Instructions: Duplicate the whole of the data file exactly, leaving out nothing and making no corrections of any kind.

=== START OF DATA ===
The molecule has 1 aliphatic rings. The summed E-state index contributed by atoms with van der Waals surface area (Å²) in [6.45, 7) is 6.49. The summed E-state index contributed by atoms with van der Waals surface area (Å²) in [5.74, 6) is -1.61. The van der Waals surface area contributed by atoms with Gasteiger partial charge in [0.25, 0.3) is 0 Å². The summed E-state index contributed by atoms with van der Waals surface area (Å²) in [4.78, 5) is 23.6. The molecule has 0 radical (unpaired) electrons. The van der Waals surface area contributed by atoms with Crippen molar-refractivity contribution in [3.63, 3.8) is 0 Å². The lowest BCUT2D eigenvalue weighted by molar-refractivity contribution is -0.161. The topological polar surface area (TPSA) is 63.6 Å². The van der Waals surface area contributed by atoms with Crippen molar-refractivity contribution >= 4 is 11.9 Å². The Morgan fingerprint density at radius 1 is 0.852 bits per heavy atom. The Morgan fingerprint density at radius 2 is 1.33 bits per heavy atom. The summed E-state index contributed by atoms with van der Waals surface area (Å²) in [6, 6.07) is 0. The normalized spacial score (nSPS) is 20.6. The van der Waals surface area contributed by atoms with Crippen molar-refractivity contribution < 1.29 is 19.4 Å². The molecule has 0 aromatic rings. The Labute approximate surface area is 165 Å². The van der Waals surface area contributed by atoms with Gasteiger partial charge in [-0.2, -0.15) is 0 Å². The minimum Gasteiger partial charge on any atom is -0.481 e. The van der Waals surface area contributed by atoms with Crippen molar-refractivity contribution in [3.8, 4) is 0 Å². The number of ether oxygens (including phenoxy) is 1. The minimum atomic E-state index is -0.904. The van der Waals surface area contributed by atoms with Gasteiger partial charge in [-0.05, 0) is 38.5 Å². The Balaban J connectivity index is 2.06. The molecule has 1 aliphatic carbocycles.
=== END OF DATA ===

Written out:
The molecule has 1 aliphatic rings. The summed E-state index contributed by atoms with van der Waals surface area (Å²) in [6.45, 7) is 6.49. The summed E-state index contributed by atoms with van der Waals surface area (Å²) in [5.74, 6) is -1.61. The van der Waals surface area contributed by atoms with Gasteiger partial charge in [0.25, 0.3) is 0 Å². The summed E-state index contributed by atoms with van der Waals surface area (Å²) in [4.78, 5) is 23.6. The molecule has 0 radical (unpaired) electrons. The van der Waals surface area contributed by atoms with Crippen molar-refractivity contribution in [3.63, 3.8) is 0 Å². The lowest BCUT2D eigenvalue weighted by molar-refractivity contribution is -0.161. The topological polar surface area (TPSA) is 63.6 Å². The van der Waals surface area contributed by atoms with Crippen molar-refractivity contribution >= 4 is 11.9 Å². The Morgan fingerprint density at radius 1 is 0.852 bits per heavy atom. The Morgan fingerprint density at radius 2 is 1.33 bits per heavy atom. The summed E-state index contributed by atoms with van der Waals surface area (Å²) in [6, 6.07) is 0. The normalized spacial score (nSPS) is 20.6. The van der Waals surface area contributed by atoms with Crippen molar-refractivity contribution < 1.29 is 19.4 Å². The molecule has 0 aromatic rings. The Labute approximate surface area is 165 Å². The van der Waals surface area contributed by atoms with Gasteiger partial charge in [-0.2, -0.15) is 0 Å². The minimum Gasteiger partial charge on any atom is -0.481 e. The van der Waals surface area contributed by atoms with Crippen molar-refractivity contribution in [3.8, 4) is 0 Å². The number of ether oxygens (including phenoxy) is 1. The minimum atomic E-state index is -0.904. The van der Waals surface area contributed by atoms with Gasteiger partial charge in [-0.05, 0) is 38.5 Å². The Balaban J connectivity index is 2.06. The molecule has 1 aliphatic carbocycles.